8 Year Anniversary party winners: Joan Hochstetler's book winner is -- Caryl Kane, Naomi Musch's ebook goes to Crissy Yoder Shamion, Roseanna White's winner is -- Connie Saunders, Pegg Thomas's "A Bouquet of Brides" goes to Deanna Stevens, Debra E. Marvin's winner is -- Becky Dempsey, Carrie Fancett Pagels' giveaway of Colonial Michilimackinac: Michigan State Parks goes to Wilani Wahl, Carla Olson Gade's winner is Leila Reynolds, Shannon McNear -- Kaitlin Covel

Wednesday, September 26, 2018

A Visit to Landis Valley Village and Farm Museum

Pasture with the 1750s Log Farm house in the background
September 22, 2018 was Smithsonian magazine's Museum Day, when free tickets are offered to various museums in the country. We happened to be in Lancaster, Pennsylvania, that day, so we got tickets to visit the Landis Valley Village and Farm Museum. While most of the buildings date later than the colonial period, the Log Farm section depicts Pennsylvania German life in the 1750s. This post will focus on the Log Farmstead.

The Landis Valley Village and Farm Museum is the largest museum dedicated to the history of the Pennsylvania Germans (or Pennsylvania Dutch, as they're often called, though they're not Dutch at all—the Dutch comes from mispronunciation of Deutsch, the German word for German). The museum depicts Lancaster County farming life during the eighteenth and nineteenth centuries through the village, which includes the many structures listed below, and the museum, which houses a collection of farming implements and other decorative arts pieces. In addition, the museum has an award-winning Heirloom Seed Program (growing plants, field crops, and vegetables that are now disappearing), and offers classes in folk art and driving of horses and oxen. It is in every way a living history museum.

The 1750s Log Farmstead includes a log house (two rooms), a pasture, two barns, a spring house, and a woman's garden:

The Log Farmstead

Log Farmstead kitchen 

Log Farmstead bedroom

Log Farmstead barn

Sheep in the barn

My kids favorite part of the whole village: this (gigantic!) hog was having the time of her life in the mud. According to one of the workers, she also loves to eat pumpkins whole.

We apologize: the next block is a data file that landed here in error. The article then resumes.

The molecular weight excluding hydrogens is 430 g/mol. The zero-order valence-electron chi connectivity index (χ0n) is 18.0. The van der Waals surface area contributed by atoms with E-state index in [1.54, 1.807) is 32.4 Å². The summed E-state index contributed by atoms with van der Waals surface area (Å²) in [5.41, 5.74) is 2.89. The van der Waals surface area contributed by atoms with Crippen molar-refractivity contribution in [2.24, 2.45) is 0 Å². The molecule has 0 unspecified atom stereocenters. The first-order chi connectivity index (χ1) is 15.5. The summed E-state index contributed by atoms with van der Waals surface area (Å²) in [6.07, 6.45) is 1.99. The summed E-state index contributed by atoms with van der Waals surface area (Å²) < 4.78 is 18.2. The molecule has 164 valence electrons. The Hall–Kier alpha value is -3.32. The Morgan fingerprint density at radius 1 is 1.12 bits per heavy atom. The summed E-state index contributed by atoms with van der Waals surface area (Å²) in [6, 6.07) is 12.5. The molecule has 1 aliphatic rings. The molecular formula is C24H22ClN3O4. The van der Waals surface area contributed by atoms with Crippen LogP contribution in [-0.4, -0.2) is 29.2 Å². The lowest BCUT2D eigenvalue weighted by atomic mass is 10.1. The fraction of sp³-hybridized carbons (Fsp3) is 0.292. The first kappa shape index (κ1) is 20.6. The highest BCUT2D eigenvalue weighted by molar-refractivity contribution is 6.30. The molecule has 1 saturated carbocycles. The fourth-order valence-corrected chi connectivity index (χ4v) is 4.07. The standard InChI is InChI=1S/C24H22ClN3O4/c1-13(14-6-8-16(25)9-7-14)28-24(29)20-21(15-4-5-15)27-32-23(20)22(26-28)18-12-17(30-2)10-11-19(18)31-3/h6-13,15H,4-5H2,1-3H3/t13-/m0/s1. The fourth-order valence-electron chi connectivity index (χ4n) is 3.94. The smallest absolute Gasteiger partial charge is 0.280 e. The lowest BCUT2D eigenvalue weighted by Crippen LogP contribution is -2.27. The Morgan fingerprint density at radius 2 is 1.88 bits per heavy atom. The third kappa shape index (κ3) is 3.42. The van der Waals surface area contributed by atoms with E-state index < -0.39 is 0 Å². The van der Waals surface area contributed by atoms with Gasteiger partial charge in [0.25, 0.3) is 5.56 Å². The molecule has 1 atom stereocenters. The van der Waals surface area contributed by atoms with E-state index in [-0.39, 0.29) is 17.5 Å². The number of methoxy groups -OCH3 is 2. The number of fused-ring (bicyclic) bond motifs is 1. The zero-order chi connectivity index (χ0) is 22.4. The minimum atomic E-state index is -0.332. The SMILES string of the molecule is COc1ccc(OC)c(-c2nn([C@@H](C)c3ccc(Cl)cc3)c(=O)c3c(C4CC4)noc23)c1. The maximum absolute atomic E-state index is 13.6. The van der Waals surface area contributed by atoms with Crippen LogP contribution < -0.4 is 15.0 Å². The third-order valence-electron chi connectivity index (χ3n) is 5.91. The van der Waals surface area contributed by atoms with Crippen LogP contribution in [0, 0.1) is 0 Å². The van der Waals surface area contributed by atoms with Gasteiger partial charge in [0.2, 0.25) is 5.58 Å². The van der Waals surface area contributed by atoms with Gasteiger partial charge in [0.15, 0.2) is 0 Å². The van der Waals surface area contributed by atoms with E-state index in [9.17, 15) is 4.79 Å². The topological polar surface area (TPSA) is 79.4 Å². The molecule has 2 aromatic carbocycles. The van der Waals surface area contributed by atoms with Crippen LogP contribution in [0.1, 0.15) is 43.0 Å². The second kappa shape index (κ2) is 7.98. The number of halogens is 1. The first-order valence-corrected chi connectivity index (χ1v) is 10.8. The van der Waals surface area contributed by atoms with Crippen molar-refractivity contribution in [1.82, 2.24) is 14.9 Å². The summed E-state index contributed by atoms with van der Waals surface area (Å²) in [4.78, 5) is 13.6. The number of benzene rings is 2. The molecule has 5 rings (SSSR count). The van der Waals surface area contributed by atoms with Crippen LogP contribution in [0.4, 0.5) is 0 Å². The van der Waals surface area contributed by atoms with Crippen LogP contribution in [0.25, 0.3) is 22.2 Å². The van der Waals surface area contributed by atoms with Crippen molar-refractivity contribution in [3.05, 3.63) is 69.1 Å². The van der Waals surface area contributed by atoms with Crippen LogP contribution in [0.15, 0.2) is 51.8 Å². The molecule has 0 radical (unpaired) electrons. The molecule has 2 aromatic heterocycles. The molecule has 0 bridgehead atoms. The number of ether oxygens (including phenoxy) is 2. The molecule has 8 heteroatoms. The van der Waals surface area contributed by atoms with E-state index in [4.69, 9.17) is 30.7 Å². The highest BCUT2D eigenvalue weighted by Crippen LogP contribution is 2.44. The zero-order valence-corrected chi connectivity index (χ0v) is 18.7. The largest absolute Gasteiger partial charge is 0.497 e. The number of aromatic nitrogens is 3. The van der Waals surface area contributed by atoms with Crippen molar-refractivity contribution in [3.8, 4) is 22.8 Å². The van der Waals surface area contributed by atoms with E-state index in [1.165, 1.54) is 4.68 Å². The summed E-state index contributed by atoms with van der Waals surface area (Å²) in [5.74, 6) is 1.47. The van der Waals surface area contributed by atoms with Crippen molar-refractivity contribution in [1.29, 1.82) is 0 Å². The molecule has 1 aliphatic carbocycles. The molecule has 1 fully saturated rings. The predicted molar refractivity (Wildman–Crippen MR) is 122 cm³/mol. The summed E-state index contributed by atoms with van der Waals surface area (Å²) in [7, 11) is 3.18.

Bulls in the pasture

This mare and her foal loved eating the Chinese chestnuts (buckeyes) we found growing nearby.

Inside the spring house

Woman's garden

Other buildings in the village include the original brick farmstead and Grossmutter house (circa 1830), a sexton's house (staffed by a leatherworker), a blacksmith shop (moved to the farm from Gettysburg, circa 1880), a farm machinery and tool barn, the Landis Valley House Hotel (built in 1856), the Maple Grove Schoolhouse (an Amish school built in 1890 about three miles from the museum), a country store (recreated to depict 1900), a firehouse, a tin shop, a tavern (recreated to represent a tavern circa 1800–1820), a gunshop, and some outbuildings.

If you're ever in the Lancaster area and would like to visit, the Landis Valley Village and Farm Museum is open year round. More information is available at www.landisvalleymuseum.org.


  1. Thank you for sharing your interesting and informative post. This sounds like a place not to be missed

  2. That sounds like a fun tour. Thanks for sharing!

  3. Would love to visit. Thank you for sharing.

  4. Thank you for sharing about this place! This is one that I ha not heard of yet. It will definitely be going on our list of places to visit.


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